UK violates women’s rights in Northern Ireland
UK violates women’s rights in Northern Ireland by unduly restricting access to abortion – UN experts
GENEVA (23 February 2018) – The UK violates the rights of women in Northern Ireland by unduly restricting their access to abortion, a UN expert committee has found.
In a report published today, the Committee on the Elimination of Discrimination against Women (CEDAW) says thousands of women and girls in Northern Ireland are subjected to grave and systematic violations of rights through being compelled to either travel outside Northern Ireland to procure a legal abortion or to carry their pregnancy to term.
“The situation in Northern Ireland constitutes violence against women that may amount to torture or cruel, inhuman or degrading treatment,” said CEDAW Vice-Chair Ruth Halperin-Kaddari. She visited Northern Ireland in 2016 to conduct a confidential inquiry, together with then-CEDAW member Niklas Bruun, into allegations by civil society organizations that women in Northern Ireland faced grave and systematic violations of their rights. At all stages of the proceedings, the Committee received the full co-operation of the UK Government.
In its report, the Committee concludes that a restriction affecting only women from exercising reproductive choice, and resulting in women being forced to carry almost every pregnancy to full term, involves mental and physical suffering constituting violence against women. It also potentially amounts to torture or cruel, inhuman and degrading treatment, in violation of several articles of the Convention on the Elimination of Discrimination against Women.
“Denial of abortion and criminalization of abortion amounts to discrimination against women because it is a denial of a service that only women need. And it puts women in horrific situations,” said Halperin-Kaddari, a law professor specializing in international women’s rights. Women’s mental anguish was exacerbated when they were forced to carry to term a non-viable foetus (in cases of fatal foetal abnormality) or where the pregnancy resulted from rape or incest, she continued, adding that forcing a woman to continue with her pregnancy in such a situation amounted to unjustifiable State-sanctioned violence.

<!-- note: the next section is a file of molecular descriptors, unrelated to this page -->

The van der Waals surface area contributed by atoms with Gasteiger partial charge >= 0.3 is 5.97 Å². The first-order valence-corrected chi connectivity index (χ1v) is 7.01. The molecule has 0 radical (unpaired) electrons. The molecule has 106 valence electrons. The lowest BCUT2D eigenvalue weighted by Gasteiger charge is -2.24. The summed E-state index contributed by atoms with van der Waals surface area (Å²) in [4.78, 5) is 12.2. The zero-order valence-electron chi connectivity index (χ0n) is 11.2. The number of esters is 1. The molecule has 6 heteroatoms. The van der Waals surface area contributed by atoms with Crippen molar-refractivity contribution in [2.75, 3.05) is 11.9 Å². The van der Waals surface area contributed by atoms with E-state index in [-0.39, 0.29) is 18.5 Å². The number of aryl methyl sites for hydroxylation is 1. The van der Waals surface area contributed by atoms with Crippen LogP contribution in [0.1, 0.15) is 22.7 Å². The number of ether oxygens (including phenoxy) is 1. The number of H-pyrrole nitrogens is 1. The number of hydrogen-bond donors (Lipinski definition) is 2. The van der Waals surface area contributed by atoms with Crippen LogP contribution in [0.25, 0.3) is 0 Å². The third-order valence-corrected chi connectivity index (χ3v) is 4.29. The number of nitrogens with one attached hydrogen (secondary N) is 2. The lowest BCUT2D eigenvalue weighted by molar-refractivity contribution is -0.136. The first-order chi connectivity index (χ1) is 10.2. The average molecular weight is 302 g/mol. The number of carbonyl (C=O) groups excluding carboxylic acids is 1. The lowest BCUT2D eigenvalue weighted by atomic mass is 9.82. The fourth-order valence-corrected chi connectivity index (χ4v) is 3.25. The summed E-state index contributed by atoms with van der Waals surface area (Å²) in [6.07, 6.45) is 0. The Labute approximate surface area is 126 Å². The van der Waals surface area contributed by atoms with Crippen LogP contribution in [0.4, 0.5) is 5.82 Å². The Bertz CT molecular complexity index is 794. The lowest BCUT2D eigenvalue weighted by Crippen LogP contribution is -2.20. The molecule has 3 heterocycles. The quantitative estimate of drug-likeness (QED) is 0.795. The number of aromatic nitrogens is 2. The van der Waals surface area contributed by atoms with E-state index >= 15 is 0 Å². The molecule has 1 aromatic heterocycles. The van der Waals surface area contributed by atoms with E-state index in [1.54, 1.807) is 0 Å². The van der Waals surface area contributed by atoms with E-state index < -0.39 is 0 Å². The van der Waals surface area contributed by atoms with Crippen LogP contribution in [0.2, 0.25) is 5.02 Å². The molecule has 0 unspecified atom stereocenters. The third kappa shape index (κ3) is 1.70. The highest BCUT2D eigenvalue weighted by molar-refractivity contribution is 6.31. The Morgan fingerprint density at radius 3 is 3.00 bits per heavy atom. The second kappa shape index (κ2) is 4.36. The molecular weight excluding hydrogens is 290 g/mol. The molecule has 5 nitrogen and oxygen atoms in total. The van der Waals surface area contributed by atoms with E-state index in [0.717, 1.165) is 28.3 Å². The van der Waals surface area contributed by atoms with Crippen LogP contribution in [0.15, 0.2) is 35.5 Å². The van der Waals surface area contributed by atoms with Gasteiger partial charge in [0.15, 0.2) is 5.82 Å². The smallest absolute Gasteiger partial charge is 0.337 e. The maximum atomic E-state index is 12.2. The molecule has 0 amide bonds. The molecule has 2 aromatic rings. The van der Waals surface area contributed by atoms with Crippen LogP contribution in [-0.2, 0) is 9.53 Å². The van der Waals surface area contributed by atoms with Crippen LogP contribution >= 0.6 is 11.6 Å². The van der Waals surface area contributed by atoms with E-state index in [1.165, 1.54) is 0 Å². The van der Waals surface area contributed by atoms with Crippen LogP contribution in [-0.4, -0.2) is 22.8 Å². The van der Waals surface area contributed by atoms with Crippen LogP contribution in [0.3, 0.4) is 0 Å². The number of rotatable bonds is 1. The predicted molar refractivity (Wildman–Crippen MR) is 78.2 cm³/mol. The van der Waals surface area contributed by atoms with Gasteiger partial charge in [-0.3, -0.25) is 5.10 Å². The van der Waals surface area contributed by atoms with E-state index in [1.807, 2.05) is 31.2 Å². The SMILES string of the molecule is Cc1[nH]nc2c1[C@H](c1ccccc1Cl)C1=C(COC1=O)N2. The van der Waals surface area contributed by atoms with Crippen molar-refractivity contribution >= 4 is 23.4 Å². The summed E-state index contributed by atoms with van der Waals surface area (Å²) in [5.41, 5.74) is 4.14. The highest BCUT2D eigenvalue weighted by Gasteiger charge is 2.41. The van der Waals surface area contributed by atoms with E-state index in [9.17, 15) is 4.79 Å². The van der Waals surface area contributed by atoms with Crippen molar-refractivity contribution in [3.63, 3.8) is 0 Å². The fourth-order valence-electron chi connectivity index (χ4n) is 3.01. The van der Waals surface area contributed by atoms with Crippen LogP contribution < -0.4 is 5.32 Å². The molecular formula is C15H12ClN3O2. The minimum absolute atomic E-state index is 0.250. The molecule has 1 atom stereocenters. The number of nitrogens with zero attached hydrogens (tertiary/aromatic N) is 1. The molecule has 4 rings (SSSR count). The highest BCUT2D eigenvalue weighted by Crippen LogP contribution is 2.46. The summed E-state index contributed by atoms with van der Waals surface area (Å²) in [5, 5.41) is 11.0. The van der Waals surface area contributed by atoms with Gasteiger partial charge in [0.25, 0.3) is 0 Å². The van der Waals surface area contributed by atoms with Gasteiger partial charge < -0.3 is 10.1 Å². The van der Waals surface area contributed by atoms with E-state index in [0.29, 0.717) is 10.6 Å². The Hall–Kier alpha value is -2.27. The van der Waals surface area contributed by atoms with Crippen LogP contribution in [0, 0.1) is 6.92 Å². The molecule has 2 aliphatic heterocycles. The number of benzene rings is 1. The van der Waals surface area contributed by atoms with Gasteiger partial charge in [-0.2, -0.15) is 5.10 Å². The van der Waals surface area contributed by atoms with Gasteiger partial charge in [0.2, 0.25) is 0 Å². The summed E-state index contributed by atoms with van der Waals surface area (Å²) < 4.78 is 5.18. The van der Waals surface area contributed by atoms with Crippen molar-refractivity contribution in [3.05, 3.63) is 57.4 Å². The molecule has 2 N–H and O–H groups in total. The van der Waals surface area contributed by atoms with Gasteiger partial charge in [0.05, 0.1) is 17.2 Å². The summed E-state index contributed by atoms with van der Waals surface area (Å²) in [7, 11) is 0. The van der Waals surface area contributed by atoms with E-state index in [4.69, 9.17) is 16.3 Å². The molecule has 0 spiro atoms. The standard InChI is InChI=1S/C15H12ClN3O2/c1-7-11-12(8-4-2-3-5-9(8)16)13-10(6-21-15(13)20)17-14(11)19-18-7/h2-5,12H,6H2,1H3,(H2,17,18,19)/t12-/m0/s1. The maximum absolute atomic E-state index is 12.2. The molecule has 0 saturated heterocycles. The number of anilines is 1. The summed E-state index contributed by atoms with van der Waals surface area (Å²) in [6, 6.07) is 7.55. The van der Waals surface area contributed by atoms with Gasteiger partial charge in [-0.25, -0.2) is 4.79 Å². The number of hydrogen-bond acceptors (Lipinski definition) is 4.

CEDAW has made 13 recommendations for action, including the establishment of a mechanism to advance women’s rights, including through monitoring authorities’ compliance with international standards concerning access to sexual and reproductive health including access to safe abortions.
On 22 February 2018, the Government submitted its observations on the report of the inquiry, in accordance with article 8 (4) of the Optional Protocol. The observations of the UK can be found here.
The full report may be found here.
CEDAW is composed of 23 independent human rights experts and oversees the implementation of the Convention by States that have ratified it.